North Campus radio tower still used after WBFO sale in 2012

400-plus foot tower houses radio, internet, phone services for Western New York

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Over a decade since its completion, North Campus’ radio tower still stands high above the student body.

The 443-foot tower was built for WBFO, the UB-owned radio station from 1959-2012, and for additional tenants to improve their signal quality. After Buffalo’s public radio station WNED acquired the station’s rights in 2012, UB kept the tower, which houses six tenants today.

Of the six tenants, three are Western New York radio stations, according to Kathleen Manne, UB assistant vice president for business operations. Besides WNED/WBFO, the tower sends signals of religious stations Calvary Chapel of the Finger Lakes and Calvary Chapel of the Niagara Frontier.

The tower’s tenants also include Verizon’s broadband internet service, and two wireless phone providers Blue Wireless and Transwave Communications Systems, according to Manne.

The tower is located east of the Millersport Highway on roughly 210 acres of UB-owned land. 

Nearly 60 years ago, in 1959, WBFO began airing from South Campus on 88.7 FM. The UB-owned station, founded by volunteer UB faculty members and students, would broadcast everything from news to jazz until 2012.

WNED paid UB $4 million for WBFO operating licenses along with two other stations, WUBJ 88.1 in Jamestown and WOLN 91.3 in Olean, according to the UB Reporter. Marsha Henderson, a consultant for UB President Satish K. Tripathi at the time, said UB will use the $4 million from the sale toward student scholarships and faculty research support, according to the UB Reporter.

Signs leading up to the tower indicate WBFO’s ties to the tower antennas, which Manne said is due to WBFO’s continuing service on the tower.

“After WNED acquired the license to operate WBFO from UB in 2011, WBFO retained its call letters and continued operating on the same frequency which is why its antenna is labeled ‘WBFO,’” Manne said.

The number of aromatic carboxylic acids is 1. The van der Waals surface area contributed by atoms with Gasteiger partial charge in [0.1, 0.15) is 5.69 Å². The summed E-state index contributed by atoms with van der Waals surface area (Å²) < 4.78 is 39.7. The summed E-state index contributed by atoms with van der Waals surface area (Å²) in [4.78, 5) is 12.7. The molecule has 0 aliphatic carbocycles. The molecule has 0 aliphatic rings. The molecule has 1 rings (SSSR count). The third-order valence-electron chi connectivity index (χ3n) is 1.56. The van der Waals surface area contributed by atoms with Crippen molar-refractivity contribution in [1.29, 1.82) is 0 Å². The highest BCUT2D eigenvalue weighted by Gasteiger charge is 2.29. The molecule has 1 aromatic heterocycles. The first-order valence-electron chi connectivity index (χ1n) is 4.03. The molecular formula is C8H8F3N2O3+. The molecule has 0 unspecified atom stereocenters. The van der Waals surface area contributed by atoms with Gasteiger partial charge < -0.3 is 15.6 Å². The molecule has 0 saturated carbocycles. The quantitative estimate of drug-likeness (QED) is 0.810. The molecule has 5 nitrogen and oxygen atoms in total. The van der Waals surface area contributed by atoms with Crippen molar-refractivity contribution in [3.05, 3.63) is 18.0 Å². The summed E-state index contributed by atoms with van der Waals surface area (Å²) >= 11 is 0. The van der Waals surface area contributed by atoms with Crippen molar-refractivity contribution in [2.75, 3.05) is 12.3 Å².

“As per the agreement that is in place between WNED and UB, WNED pays UB for space on the tower for their broadcast equipment and WNED is also responsible for general tower maintenance.”

WNED/WBFO are responsible for the tower’s maintenance, according to Manne, which is everything from structural repairs to tower inspections.

In the 2017-18 fiscal year, UB billed tenants $67,960, according to Manne, and the tower’s expenses were $48,260. “Any money remaining each year” after expenses, Manne said, is “set aside to fund the decommissioning of the tower at the end of its useful life.”

“Expenses for the tower include items such as an outstanding loan from when the tower was built, insurance and security alarm contract,” Manne said.

“A tower’s useful life is generally around 30 years. There are many factors that play into that including regular maintenance and upkeep, the load and associated stress that the tower is under, along with the conditions of the location in which it’s built.”

Manne said at the end of this past fiscal year, UB had $123,166 saved toward the tower’s future decommission. The tower is a decade old this year and Manne said UB anticipates the tower’s “useful life will end in approximately 20 years,” or around 2038.

Benjamin Blanchet is the senior features editor and can be reached at benjamin.blanchet@ubpsectrum.com and @BenjaminUBSpec on Twitter.